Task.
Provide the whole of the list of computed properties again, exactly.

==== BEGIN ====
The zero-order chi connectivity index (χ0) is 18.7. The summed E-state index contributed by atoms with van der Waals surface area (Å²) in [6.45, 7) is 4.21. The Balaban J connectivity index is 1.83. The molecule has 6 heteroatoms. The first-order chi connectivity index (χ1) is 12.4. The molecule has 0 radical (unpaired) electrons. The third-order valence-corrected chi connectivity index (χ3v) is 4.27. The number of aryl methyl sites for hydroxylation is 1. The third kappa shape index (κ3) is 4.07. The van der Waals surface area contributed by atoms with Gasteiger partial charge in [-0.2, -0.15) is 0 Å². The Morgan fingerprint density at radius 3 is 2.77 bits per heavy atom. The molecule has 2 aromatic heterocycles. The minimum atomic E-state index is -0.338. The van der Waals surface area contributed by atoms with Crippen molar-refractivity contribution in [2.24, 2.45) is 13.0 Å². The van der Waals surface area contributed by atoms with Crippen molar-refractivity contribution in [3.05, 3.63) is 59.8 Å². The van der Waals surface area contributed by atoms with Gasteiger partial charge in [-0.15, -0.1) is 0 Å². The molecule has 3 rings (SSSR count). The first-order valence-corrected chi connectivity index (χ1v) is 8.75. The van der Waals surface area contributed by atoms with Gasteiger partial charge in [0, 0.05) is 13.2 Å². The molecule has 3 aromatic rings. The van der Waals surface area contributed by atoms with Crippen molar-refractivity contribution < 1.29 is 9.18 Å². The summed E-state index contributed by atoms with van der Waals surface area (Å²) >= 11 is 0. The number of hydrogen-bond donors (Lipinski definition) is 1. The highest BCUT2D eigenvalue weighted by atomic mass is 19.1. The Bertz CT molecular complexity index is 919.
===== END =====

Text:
The zero-order chi connectivity index (χ0) is 18.7. The summed E-state index contributed by atoms with van der Waals surface area (Å²) in [6.45, 7) is 4.21. The Balaban J connectivity index is 1.83. The molecule has 6 heteroatoms. The first-order chi connectivity index (χ1) is 12.4. The molecule has 0 radical (unpaired) electrons. The third-order valence-corrected chi connectivity index (χ3v) is 4.27. The number of aryl methyl sites for hydroxylation is 1. The third kappa shape index (κ3) is 4.07. The van der Waals surface area contributed by atoms with Gasteiger partial charge in [-0.2, -0.15) is 0 Å². The Morgan fingerprint density at radius 3 is 2.77 bits per heavy atom. The molecule has 2 aromatic heterocycles. The minimum atomic E-state index is -0.338. The van der Waals surface area contributed by atoms with Crippen molar-refractivity contribution in [2.24, 2.45) is 13.0 Å². The van der Waals surface area contributed by atoms with Crippen molar-refractivity contribution in [3.05, 3.63) is 59.8 Å². The van der Waals surface area contributed by atoms with Gasteiger partial charge in [-0.15, -0.1) is 0 Å². The molecule has 3 rings (SSSR count). The first-order valence-corrected chi connectivity index (χ1v) is 8.75. The van der Waals surface area contributed by atoms with Gasteiger partial charge in [0, 0.05) is 13.2 Å². The molecule has 3 aromatic rings. The van der Waals surface area contributed by atoms with Crippen molar-refractivity contribution < 1.29 is 9.18 Å². The summed E-state index contributed by atoms with van der Waals surface area (Å²) >= 11 is 0. The number of hydrogen-bond donors (Lipinski definition) is 1. The highest BCUT2D eigenvalue weighted by atomic mass is 19.1. The Bertz CT molecular complexity index is 919.